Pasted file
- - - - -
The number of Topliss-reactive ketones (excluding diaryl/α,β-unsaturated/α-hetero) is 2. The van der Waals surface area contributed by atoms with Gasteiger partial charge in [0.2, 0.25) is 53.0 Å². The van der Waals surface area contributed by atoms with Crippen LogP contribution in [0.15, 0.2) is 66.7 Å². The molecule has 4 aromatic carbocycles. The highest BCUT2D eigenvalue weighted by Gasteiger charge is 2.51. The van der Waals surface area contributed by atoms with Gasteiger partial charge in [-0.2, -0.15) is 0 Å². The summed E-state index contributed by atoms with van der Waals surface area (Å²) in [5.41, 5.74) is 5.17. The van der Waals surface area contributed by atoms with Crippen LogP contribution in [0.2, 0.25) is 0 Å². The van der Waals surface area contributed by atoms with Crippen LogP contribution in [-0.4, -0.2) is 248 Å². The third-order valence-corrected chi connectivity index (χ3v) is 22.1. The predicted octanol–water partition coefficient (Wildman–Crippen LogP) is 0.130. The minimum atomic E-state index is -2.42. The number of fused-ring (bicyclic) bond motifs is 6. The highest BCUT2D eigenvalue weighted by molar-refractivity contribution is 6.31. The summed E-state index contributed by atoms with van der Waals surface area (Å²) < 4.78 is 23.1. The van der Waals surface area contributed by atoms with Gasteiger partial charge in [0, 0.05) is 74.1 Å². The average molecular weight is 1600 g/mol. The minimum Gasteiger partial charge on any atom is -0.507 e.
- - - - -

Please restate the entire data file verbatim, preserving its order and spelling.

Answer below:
The number of Topliss-reactive ketones (excluding diaryl/α,β-unsaturated/α-hetero) is 2. The van der Waals surface area contributed by atoms with Gasteiger partial charge in [0.2, 0.25) is 53.0 Å². The van der Waals surface area contributed by atoms with Crippen LogP contribution in [0.15, 0.2) is 66.7 Å². The molecule has 4 aromatic carbocycles. The highest BCUT2D eigenvalue weighted by Gasteiger charge is 2.51. The van der Waals surface area contributed by atoms with Gasteiger partial charge in [-0.2, -0.15) is 0 Å². The summed E-state index contributed by atoms with van der Waals surface area (Å²) in [5.41, 5.74) is 5.17. The van der Waals surface area contributed by atoms with Crippen LogP contribution in [0.2, 0.25) is 0 Å². The van der Waals surface area contributed by atoms with Crippen LogP contribution in [-0.4, -0.2) is 248 Å². The third-order valence-corrected chi connectivity index (χ3v) is 22.1. The predicted octanol–water partition coefficient (Wildman–Crippen LogP) is 0.130. The minimum atomic E-state index is -2.42. The number of fused-ring (bicyclic) bond motifs is 6. The highest BCUT2D eigenvalue weighted by molar-refractivity contribution is 6.31. The summed E-state index contributed by atoms with van der Waals surface area (Å²) < 4.78 is 23.1. The van der Waals surface area contributed by atoms with Gasteiger partial charge in [0, 0.05) is 74.1 Å². The average molecular weight is 1600 g/mol. The minimum Gasteiger partial charge on any atom is -0.507 e.